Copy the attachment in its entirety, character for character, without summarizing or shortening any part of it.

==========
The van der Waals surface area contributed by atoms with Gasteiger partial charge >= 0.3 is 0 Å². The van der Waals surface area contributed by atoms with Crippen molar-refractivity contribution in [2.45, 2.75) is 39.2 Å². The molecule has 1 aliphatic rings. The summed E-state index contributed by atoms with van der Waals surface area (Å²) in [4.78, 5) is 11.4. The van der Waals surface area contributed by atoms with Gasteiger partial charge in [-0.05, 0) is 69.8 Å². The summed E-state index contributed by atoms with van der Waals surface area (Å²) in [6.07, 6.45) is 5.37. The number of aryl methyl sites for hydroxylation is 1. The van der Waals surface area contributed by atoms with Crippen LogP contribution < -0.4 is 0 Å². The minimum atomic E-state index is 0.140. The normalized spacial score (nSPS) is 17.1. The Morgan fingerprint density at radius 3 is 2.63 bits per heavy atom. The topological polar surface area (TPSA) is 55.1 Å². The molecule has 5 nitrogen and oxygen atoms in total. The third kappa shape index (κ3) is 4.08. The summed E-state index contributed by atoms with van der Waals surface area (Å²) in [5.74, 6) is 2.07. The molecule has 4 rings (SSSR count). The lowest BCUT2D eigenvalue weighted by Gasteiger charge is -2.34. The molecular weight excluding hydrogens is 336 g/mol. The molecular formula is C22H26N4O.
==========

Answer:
The van der Waals surface area contributed by atoms with Gasteiger partial charge >= 0.3 is 0 Å². The van der Waals surface area contributed by atoms with Crippen molar-refractivity contribution in [2.45, 2.75) is 39.2 Å². The molecule has 1 aliphatic rings. The summed E-state index contributed by atoms with van der Waals surface area (Å²) in [4.78, 5) is 11.4. The van der Waals surface area contributed by atoms with Gasteiger partial charge in [-0.05, 0) is 69.8 Å². The summed E-state index contributed by atoms with van der Waals surface area (Å²) in [6.07, 6.45) is 5.37. The number of aryl methyl sites for hydroxylation is 1. The van der Waals surface area contributed by atoms with Crippen LogP contribution < -0.4 is 0 Å². The minimum atomic E-state index is 0.140. The normalized spacial score (nSPS) is 17.1. The Morgan fingerprint density at radius 3 is 2.63 bits per heavy atom. The topological polar surface area (TPSA) is 55.1 Å². The molecule has 5 nitrogen and oxygen atoms in total. The third kappa shape index (κ3) is 4.08. The summed E-state index contributed by atoms with van der Waals surface area (Å²) in [5.74, 6) is 2.07. The molecule has 4 rings (SSSR count). The lowest BCUT2D eigenvalue weighted by Gasteiger charge is -2.34. The molecular weight excluding hydrogens is 336 g/mol. The molecular formula is C22H26N4O.